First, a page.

Hi all, I wanted to share some interviews I recently recorded which might be of interest to an EA crowd. A few months ago, I started a podcast called Hear This Idea with a friend at uni interviewing (mostly) academics in the social sciences and philosophy. Since we're both involved with EA, about half of the episodes ended up addressing topics either relevant to or directly concerning effective altruism. For each episode, we also write an accompanying article for the website. These articles are fairly in-depth, and represent ≈ 10 hours of work each. I've summarised four relevant episodes + articles below.
Jaime Sevilla Molina on Forecasting, Cultural Persistence, and Quantum Computing
Jaime Sevilla Molina is a visiting researcher at the Center for the Study of Existential Risk, and this year begins his PhD at the University of Aberdeen studying Bayesian reasoning. Previously, he was a Research Fellow at the Future of Humanity Institute. First, we discuss how the social sciences infer causation from observed correlations, particularly in historical economic data. We apply this to a case study: Nathan Nunn's et al.'s work investigating 'cultural persistence'. This is in the context of research Jaime conducted for Will MacAskill's new book about longtermism. Next, we discuss forecasting: what it is, why it matters, and why it isn't more ubiquitous. Jaime finally walks us through an example of forecasting emerging technologies in quantum computing. The write-up elaborates on our conversation, including links and references.
George Rosenfeld on Effective Giving and Building a Charitable Movement
George Rosenfeld is a student at the University of Cambridge, and the founder of May Week Alternative, an initiative encouraging students to celebrate the post-exam period by donating a significant amount of money to the Against Malaria Foundation.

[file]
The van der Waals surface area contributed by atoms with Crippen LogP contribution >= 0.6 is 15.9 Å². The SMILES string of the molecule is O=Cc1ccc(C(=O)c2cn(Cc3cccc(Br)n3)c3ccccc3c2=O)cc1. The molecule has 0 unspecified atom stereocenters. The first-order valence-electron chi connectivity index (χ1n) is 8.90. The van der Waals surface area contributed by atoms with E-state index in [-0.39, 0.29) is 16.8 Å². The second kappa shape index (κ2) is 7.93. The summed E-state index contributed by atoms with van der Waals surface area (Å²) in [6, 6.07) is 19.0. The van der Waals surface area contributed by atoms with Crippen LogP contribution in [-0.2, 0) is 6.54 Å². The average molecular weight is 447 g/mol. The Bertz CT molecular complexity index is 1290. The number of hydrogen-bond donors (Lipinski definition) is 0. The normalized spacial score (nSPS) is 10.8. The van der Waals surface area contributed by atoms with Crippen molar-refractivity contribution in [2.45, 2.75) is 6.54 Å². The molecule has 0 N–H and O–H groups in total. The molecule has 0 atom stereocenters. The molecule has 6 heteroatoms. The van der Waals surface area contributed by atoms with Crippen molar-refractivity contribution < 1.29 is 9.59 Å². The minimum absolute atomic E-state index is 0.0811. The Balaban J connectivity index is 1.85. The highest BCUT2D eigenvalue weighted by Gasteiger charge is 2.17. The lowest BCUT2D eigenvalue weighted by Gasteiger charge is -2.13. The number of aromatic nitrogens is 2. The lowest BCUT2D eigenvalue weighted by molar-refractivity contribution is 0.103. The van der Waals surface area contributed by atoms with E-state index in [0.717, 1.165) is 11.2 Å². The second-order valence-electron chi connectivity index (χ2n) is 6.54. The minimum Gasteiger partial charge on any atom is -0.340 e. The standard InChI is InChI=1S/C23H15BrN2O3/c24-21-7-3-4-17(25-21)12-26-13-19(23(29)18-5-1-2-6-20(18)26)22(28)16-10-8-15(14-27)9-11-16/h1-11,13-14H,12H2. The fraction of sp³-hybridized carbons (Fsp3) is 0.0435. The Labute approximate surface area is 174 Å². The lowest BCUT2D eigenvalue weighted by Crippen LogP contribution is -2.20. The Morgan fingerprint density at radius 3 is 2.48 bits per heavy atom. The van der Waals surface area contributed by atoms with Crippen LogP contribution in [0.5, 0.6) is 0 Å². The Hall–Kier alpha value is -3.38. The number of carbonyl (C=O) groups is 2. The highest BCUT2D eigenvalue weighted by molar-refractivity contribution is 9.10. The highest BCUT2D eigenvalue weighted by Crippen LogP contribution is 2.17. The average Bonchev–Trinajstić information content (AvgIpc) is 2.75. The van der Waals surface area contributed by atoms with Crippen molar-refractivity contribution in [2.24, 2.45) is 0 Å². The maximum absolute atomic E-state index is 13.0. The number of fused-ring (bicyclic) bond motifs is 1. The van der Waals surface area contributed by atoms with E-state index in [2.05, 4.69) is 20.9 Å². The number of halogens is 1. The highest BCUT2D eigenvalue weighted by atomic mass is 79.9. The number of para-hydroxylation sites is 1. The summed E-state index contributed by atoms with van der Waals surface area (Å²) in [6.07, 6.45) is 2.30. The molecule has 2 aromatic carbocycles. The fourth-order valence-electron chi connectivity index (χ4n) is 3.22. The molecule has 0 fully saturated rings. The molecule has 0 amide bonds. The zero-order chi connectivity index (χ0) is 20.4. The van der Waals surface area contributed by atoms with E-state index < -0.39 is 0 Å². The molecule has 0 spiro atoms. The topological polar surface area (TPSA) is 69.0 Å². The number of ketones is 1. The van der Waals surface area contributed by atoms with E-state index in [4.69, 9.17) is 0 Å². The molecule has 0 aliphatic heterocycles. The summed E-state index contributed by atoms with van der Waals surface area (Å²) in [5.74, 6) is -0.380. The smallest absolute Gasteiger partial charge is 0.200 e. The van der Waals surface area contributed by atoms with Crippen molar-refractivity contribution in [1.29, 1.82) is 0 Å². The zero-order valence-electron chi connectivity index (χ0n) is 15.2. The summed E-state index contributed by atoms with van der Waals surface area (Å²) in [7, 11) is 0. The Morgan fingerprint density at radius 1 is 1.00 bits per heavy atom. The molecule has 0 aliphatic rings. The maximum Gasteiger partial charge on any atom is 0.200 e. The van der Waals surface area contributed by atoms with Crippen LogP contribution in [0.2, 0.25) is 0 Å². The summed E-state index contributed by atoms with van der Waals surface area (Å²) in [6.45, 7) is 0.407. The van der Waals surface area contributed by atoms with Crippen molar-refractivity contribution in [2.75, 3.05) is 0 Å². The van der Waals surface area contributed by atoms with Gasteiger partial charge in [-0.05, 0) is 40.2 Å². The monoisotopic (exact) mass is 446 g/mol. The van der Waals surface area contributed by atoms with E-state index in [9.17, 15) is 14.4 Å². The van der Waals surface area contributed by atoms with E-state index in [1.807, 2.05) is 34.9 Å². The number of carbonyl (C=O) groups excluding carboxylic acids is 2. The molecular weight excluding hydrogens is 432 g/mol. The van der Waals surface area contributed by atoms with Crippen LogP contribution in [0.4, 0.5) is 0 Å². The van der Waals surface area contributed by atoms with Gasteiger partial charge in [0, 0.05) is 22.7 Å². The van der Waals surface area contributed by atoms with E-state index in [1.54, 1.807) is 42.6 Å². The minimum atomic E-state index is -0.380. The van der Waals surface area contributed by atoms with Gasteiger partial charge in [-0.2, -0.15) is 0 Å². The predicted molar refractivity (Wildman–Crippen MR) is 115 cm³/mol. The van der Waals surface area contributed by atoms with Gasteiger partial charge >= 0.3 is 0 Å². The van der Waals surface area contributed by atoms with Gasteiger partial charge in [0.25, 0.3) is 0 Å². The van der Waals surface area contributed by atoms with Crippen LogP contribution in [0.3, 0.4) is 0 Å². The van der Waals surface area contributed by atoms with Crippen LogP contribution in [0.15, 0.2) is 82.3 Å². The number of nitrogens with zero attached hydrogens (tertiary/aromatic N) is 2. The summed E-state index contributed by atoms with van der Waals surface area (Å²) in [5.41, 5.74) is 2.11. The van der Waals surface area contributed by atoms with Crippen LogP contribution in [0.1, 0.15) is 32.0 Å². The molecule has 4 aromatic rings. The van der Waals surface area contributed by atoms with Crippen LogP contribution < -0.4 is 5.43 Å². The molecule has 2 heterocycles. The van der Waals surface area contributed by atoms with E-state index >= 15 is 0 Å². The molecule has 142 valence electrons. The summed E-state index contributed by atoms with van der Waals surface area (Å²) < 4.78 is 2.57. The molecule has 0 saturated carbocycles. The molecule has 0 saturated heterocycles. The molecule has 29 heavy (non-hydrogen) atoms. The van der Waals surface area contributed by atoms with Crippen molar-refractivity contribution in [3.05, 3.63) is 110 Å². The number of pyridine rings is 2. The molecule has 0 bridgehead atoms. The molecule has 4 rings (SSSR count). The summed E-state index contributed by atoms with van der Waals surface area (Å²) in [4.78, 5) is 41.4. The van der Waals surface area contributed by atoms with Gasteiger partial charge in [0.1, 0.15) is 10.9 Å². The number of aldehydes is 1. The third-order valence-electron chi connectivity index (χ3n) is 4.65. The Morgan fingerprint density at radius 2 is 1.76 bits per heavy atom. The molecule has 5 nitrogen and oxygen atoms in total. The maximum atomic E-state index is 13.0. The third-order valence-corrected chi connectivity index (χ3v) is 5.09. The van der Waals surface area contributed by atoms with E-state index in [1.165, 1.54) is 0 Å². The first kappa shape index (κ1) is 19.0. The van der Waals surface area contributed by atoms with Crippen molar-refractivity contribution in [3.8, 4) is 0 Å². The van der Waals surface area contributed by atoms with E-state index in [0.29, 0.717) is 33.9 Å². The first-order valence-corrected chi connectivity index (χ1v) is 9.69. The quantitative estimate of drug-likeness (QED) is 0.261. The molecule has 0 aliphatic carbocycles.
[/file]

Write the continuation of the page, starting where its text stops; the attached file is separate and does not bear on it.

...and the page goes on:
We discuss what George has learned about growing and sustaining a student-based charity; the psychology of what motivate people to join such a movement and donate their own money; and the myths and misperceptions surrounding what it means to have a positive impact. This might be relevant if you are considering starting a charitable or social movement — a good amount of actionable insights here!
Sanjay Joshi on Charity Evaluation and Nonprofit Entrepreneurship
Sanjay Joshi is the co-founder and CEO of SoGive, a non-profit whose database evaluates the impact and cost-effectiveness of UK charities. We begin by discussing why cost-effectiveness is often neglected in the charity space, and how the incentives for companies and nonprofits differ in this respect. Next, Sanjay argues why some commonly used measures, like admin costs and CEO pay, are misleading criteria to judge charities by. He explains a "two-question framework" for charity evaluation. Lastly, Sanjay advises people looking to get involved in charity or nonprofit entrepreneurship, reflecting on some of the obstacles he had to overcome.
Eve McCormick on Effective Altruism